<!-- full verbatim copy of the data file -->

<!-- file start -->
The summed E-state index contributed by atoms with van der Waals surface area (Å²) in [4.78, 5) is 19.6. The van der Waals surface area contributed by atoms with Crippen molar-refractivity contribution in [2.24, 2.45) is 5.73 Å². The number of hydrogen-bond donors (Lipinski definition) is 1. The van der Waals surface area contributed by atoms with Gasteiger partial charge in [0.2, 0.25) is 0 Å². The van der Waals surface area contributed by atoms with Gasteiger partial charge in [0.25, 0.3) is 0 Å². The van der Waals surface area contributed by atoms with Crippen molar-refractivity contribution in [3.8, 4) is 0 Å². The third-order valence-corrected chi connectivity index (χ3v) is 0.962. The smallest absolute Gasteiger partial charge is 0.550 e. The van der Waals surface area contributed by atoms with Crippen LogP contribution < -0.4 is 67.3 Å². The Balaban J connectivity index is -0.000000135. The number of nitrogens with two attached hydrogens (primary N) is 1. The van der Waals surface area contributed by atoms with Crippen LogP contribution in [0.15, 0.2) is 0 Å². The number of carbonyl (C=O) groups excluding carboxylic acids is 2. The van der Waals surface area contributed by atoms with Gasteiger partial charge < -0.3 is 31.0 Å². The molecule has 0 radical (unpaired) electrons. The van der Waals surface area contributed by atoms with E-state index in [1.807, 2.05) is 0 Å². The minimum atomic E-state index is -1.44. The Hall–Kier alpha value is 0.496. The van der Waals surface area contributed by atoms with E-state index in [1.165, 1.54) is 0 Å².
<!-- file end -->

The summed E-state index contributed by atoms with van der Waals surface area (Å²) in [4.78, 5) is 19.6. The van der Waals surface area contributed by atoms with Crippen molar-refractivity contribution in [2.24, 2.45) is 5.73 Å². The number of hydrogen-bond donors (Lipinski definition) is 1. The van der Waals surface area contributed by atoms with Gasteiger partial charge in [0.2, 0.25) is 0 Å². The van der Waals surface area contributed by atoms with Gasteiger partial charge in [0.25, 0.3) is 0 Å². The van der Waals surface area contributed by atoms with Crippen molar-refractivity contribution in [3.8, 4) is 0 Å². The third-order valence-corrected chi connectivity index (χ3v) is 0.962. The smallest absolute Gasteiger partial charge is 0.550 e. The van der Waals surface area contributed by atoms with Crippen LogP contribution < -0.4 is 67.3 Å². The Balaban J connectivity index is -0.000000135. The number of nitrogens with two attached hydrogens (primary N) is 1. The van der Waals surface area contributed by atoms with Crippen LogP contribution in [0.15, 0.2) is 0 Å². The number of carbonyl (C=O) groups excluding carboxylic acids is 2. The van der Waals surface area contributed by atoms with Gasteiger partial charge < -0.3 is 31.0 Å². The molecule has 0 radical (unpaired) electrons. The van der Waals surface area contributed by atoms with E-state index in [1.807, 2.05) is 0 Å². The minimum atomic E-state index is -1.44. The Hall–Kier alpha value is 0.496. The van der Waals surface area contributed by atoms with E-state index in [1.165, 1.54) is 0 Å².